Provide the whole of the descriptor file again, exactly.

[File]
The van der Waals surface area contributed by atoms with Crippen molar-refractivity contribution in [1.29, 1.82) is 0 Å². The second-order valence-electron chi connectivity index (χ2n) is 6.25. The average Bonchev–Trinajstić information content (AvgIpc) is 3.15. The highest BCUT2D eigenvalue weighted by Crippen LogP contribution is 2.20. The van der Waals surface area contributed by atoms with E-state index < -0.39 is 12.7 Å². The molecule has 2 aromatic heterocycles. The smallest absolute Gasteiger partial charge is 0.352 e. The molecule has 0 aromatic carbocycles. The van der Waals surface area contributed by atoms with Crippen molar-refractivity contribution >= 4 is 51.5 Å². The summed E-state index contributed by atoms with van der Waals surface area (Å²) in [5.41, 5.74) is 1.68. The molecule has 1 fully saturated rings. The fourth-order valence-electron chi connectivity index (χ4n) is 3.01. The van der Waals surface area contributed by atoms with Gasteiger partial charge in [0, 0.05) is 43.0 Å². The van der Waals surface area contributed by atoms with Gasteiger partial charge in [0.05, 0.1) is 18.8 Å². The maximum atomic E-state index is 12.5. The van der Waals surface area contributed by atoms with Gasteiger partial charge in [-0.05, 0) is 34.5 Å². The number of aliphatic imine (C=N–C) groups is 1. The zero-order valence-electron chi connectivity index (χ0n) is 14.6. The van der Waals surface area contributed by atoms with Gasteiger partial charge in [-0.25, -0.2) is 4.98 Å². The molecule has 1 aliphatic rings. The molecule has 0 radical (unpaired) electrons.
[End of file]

The van der Waals surface area contributed by atoms with Crippen molar-refractivity contribution in [1.29, 1.82) is 0 Å². The second-order valence-electron chi connectivity index (χ2n) is 6.25. The average Bonchev–Trinajstić information content (AvgIpc) is 3.15. The highest BCUT2D eigenvalue weighted by Crippen LogP contribution is 2.20. The van der Waals surface area contributed by atoms with E-state index < -0.39 is 12.7 Å². The molecule has 2 aromatic heterocycles. The smallest absolute Gasteiger partial charge is 0.352 e. The molecule has 0 aromatic carbocycles. The van der Waals surface area contributed by atoms with Crippen molar-refractivity contribution >= 4 is 51.5 Å². The summed E-state index contributed by atoms with van der Waals surface area (Å²) in [5.41, 5.74) is 1.68. The molecule has 1 fully saturated rings. The fourth-order valence-electron chi connectivity index (χ4n) is 3.01. The van der Waals surface area contributed by atoms with Gasteiger partial charge in [0, 0.05) is 43.0 Å². The van der Waals surface area contributed by atoms with Gasteiger partial charge in [0.05, 0.1) is 18.8 Å². The maximum atomic E-state index is 12.5. The van der Waals surface area contributed by atoms with Gasteiger partial charge in [-0.05, 0) is 34.5 Å². The number of aliphatic imine (C=N–C) groups is 1. The zero-order valence-electron chi connectivity index (χ0n) is 14.6. The van der Waals surface area contributed by atoms with Gasteiger partial charge in [-0.25, -0.2) is 4.98 Å². The molecule has 1 aliphatic rings. The molecule has 0 radical (unpaired) electrons.